Thirty-year old Swapna Raj of Hyderabad is a woman in a hurry: in time for the International AIDS day Swapna, a HIV positive person on anti-retroviral therapy (ART), has received a contract from the state government to deliver 5,000 red ribbons.
Fatmeh Abu Hrar Tabeel has had her first ever breast cancer screening. “It feels good to know, of course. Thanks to god, I am well,” the 51-year-old mother of seven told IPS. “Now I can examine myself once a month from home; the doctor showed me how.”
Egyptian bullies who sexually harass women in the streets, often taking advantage of mob situations and the anonymity these provide, are getting a taste of their own medicine - and they don’t like it.
During the uprising that toppled Egyptian dictator Hosni Mubarak women stood shoulder to shoulder with men in Cairo’s Tahrir Square, pressing the revolution’s demands for freedom, justice and dignity. But those who hoped the revolution would make them equal partners in Egypt’s future claim they may be worse off now than under Mubarak’s authoritarian rule.
A unique electoral exercise in Penang state, promoting participatory and gender-responsive decision-making at the grassroots level, may serve as a cue for the revival of local elections in Malaysia.
Women farmers in Côte d'Ivoire are achieving greater autonomy and economic independence thanks to new varieties of cassava.
The number of Afghan women being jailed for murder has been increasing every year, officials say. More than a quarter of the 700 women in prison are serving murder sentences.
Fatou (40), Awa (32) and Aissatou Gaye (24) sit in a meditative mood on the tiled floor outside their matrimonial home in Keur Massar, a township in the Senegalese capital Dakar.
After filing the first-ever class-action lawsuit on the issue of gender segregation in Israel, a local religious women’s rights group says it hopes to protect the rights of women in the public sphere of Israeli society.
Beatriz Lemes took her time deciding, and finally agreed “apprehensively” to take the job of heading a state-run company that is making the transition to financial autonomy, a system that is spreading throughout Cuba and is testing women’s capacities, among other things.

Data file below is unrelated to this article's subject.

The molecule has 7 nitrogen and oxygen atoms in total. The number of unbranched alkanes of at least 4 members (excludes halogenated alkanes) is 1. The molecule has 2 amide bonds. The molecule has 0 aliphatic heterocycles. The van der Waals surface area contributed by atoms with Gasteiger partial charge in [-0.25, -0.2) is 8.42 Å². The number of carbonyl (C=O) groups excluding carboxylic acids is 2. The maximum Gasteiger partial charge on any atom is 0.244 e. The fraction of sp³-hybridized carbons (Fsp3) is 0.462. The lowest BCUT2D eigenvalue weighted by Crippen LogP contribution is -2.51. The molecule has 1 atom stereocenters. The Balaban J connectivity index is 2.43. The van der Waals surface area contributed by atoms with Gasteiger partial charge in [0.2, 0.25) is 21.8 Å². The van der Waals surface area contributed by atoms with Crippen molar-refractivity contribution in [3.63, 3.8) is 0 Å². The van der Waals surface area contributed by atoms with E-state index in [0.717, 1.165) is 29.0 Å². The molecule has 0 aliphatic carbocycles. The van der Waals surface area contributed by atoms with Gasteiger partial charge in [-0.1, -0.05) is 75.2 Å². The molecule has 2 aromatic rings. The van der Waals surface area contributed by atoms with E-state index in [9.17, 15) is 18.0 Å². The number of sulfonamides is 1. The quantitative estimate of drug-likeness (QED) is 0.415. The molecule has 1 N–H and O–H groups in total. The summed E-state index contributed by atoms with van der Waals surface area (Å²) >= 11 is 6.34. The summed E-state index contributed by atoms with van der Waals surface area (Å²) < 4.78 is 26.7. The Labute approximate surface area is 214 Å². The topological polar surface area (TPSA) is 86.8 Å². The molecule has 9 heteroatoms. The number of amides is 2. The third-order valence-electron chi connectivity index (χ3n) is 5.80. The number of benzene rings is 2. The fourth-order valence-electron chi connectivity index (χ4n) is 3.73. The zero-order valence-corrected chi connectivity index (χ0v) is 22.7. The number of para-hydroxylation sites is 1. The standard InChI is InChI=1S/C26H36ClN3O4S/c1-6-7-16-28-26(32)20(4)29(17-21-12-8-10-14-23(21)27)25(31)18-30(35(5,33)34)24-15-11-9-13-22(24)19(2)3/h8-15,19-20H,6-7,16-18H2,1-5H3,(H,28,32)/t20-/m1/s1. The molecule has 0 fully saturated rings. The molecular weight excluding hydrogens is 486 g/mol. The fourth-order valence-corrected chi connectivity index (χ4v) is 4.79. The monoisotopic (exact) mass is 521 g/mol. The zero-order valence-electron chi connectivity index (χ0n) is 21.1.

Leaders of 15 Pacific Island nations have pledged to remove barriers to women’s economic empowerment, end violence against women and pave the way for their increased political representation, at the conclusion of the 43rd
Pacific Islands Forum in Rarotonga in the Cook Islands, last week. The meeting was also attended by the Executive Director of UN Women, Michelle Bachelet.
Yumiko Yonekura, who survived last year’s massive earthquake and tsunami that devastated Tohoku in northeast Japan, has just launched ‘Hot Care Kesenuma’, a welfare company that provides special care for feeble elders in the affected region.
Eight years ago Kenbesh Mengesha earned an uncertain income collecting firewood from local government forests and selling them to her fellow slum-dwellers in Addis Ababa, Ethiopia. She would earn on average about 50 cents a day, if she was lucky.
Deportation is a devastating experience for a family, breaking it apart and leading to emotional and mental stress for its members. But a new report from the Centre for American Progress shows that such duress extends beyond families and into the larger community as a whole.
When her name is called, Rékia Djibo leaves the group of women gathered in front of the school in Toula, and takes a confident step towards the door. Djibo is one of the recipients of a cash transfer from the World Food Programme here on the outskirts of the southwestern Niger city of Tillabéri.